According to Farage, it was not “very wise” of Juncker to make reference to the acts of violence, which many immigrants (and those perceived to be immigrants, both from Europe and outside of Europe) claim have got markedly worse since the Brexit vote in June.
Speaking to the BBC’s World At One, Farage said:
He could have referred to many dreadful things being done all over Europe, not to mention 14 recognised terrorist attacks in the space of this year. I don’t actually think that it’s ever very wise to pick any one incident against an individual and use it for political ends.
This was a direct response to Juncker’s address, in which he said:
We Europeans can never accept Polish workers being beaten up, harassed or even murdered in the streets of Essex.
Farage is not necessarily wrong to point out that xenophobic and racist violence is far from exclusive to Britain (though it is also unlikely that this is what he meant). But Juncker is right to point out the worrying trend in violence against Polish people in Britain, and brushing off his statement certainly won’t help.
Caught on camera
On 13 September, footage from a Channel 4 interview was shared on social media, which showed a Polish woman in Leeds discussing the bigotry she and other Polish people in her neighbourhood have been facing.
On camera, men in a passing car can be heard shouting “f**king Polish grass” at her:
— Channel 4 News (@Channel4News) September 14, 2016
The woman describes the way that, since Brexit, harassment towards her has markedly increased. This includes having a Polish man chased into her front garden and badly beaten.
It is unclear if this incident is the same one that occurred in Leeds on 9 September, when a 28-year-old Polish man and his friend were kicked and punched by a gang of up to 20 teenagers. Four boys have been arrested on suspicion of racially aggravated grievous body harm and violent disorder so far.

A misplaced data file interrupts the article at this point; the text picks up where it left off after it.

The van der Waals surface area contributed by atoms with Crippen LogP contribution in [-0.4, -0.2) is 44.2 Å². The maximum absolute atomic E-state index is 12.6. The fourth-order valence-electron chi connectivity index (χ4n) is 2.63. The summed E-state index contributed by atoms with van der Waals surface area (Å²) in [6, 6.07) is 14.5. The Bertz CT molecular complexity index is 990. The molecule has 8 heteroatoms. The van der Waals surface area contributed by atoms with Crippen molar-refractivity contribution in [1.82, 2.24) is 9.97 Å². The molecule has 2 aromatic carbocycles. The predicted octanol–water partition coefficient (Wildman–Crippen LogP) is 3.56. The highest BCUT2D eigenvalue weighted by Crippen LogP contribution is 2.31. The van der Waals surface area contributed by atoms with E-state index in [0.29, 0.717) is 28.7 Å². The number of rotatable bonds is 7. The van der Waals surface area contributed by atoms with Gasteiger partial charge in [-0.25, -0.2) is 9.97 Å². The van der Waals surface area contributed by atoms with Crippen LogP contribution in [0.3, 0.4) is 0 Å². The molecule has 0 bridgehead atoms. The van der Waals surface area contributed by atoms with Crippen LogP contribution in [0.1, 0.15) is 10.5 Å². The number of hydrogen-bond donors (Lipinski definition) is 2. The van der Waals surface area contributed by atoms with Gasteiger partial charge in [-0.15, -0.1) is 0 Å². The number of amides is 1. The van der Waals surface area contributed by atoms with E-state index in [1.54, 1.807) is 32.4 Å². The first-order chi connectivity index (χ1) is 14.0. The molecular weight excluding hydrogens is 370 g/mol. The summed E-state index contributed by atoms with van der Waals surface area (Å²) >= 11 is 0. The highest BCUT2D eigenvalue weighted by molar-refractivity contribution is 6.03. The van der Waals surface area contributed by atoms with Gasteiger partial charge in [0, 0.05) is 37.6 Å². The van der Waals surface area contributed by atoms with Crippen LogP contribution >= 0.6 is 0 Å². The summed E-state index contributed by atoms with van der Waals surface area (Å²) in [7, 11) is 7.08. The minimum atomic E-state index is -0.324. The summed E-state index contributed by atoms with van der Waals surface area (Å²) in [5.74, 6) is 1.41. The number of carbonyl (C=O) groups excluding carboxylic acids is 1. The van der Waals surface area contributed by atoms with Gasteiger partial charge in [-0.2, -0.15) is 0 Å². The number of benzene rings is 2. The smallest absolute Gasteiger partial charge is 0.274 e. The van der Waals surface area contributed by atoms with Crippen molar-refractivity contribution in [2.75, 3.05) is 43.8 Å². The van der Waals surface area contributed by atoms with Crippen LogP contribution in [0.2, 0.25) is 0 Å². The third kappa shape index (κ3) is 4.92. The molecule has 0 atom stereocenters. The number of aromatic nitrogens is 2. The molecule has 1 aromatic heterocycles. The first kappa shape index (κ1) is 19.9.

If it was the same assault, then that is bad enough. But if it was a separate attack, then it is yet another vicious attack to add to the ever-growing list.
The problem in Essex
Juncker referenced Essex in particular due to a spate of violent attacks against Polish people in the town of Harlow. One such attack on 27 August, against Arek Jóźwik and his unnamed Polish friend, left Jóźwik dead.
As in the case of the Leeds attack, Jóźwik and his friend were set upon by a group of teenagers. There have been six arrests thus far. But the problem in Harlow is so bad that there have been separate attacks on three other Polish men recently. Two police officers from Poland have been sent over to patrol the streets of the town.
Unfortunately, as the Channel 4 interview demonstrated, xenophobic abuse and racism is such that it isn’t even attempting to hide anymore. It doesn’t stop for TV cameras. Men and women are being openly and violently attacked.
It’s time Farage started addressing that, and for him and other ‘Leave’ campaigners to acknowledge the correlation between Brexit and increased violence – before even more innocent people suffer.
– Support the Migrants’ Rights Network to ensure migrants are represented in Britain.
– Write to your MP to encourage them to raise the issue of post-Brexit xenophobia in parliament.
Featured image via Wikimedia Commons
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